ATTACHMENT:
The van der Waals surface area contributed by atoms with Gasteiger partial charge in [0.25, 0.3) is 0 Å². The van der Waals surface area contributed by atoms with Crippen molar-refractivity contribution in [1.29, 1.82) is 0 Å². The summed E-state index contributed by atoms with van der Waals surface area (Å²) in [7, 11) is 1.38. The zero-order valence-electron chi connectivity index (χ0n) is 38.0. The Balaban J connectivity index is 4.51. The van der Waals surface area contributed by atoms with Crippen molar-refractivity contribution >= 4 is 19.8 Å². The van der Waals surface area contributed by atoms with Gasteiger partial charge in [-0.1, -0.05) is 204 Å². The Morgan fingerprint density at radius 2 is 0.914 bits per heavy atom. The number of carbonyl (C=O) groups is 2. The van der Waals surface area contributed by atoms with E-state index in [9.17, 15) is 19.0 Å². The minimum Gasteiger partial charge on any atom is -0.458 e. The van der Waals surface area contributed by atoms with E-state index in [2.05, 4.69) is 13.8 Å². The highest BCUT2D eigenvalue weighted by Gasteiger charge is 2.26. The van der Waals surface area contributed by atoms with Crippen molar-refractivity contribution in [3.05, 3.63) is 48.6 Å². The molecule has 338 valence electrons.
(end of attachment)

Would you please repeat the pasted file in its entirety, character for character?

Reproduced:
The van der Waals surface area contributed by atoms with Gasteiger partial charge in [0.25, 0.3) is 0 Å². The van der Waals surface area contributed by atoms with Crippen molar-refractivity contribution in [1.29, 1.82) is 0 Å². The summed E-state index contributed by atoms with van der Waals surface area (Å²) in [7, 11) is 1.38. The zero-order valence-electron chi connectivity index (χ0n) is 38.0. The Balaban J connectivity index is 4.51. The van der Waals surface area contributed by atoms with Crippen molar-refractivity contribution >= 4 is 19.8 Å². The van der Waals surface area contributed by atoms with Gasteiger partial charge in [-0.1, -0.05) is 204 Å². The Morgan fingerprint density at radius 2 is 0.914 bits per heavy atom. The number of carbonyl (C=O) groups is 2. The van der Waals surface area contributed by atoms with E-state index in [9.17, 15) is 19.0 Å². The minimum Gasteiger partial charge on any atom is -0.458 e. The van der Waals surface area contributed by atoms with E-state index in [2.05, 4.69) is 13.8 Å². The highest BCUT2D eigenvalue weighted by Gasteiger charge is 2.26. The van der Waals surface area contributed by atoms with Crippen molar-refractivity contribution in [3.05, 3.63) is 48.6 Å². The molecule has 338 valence electrons.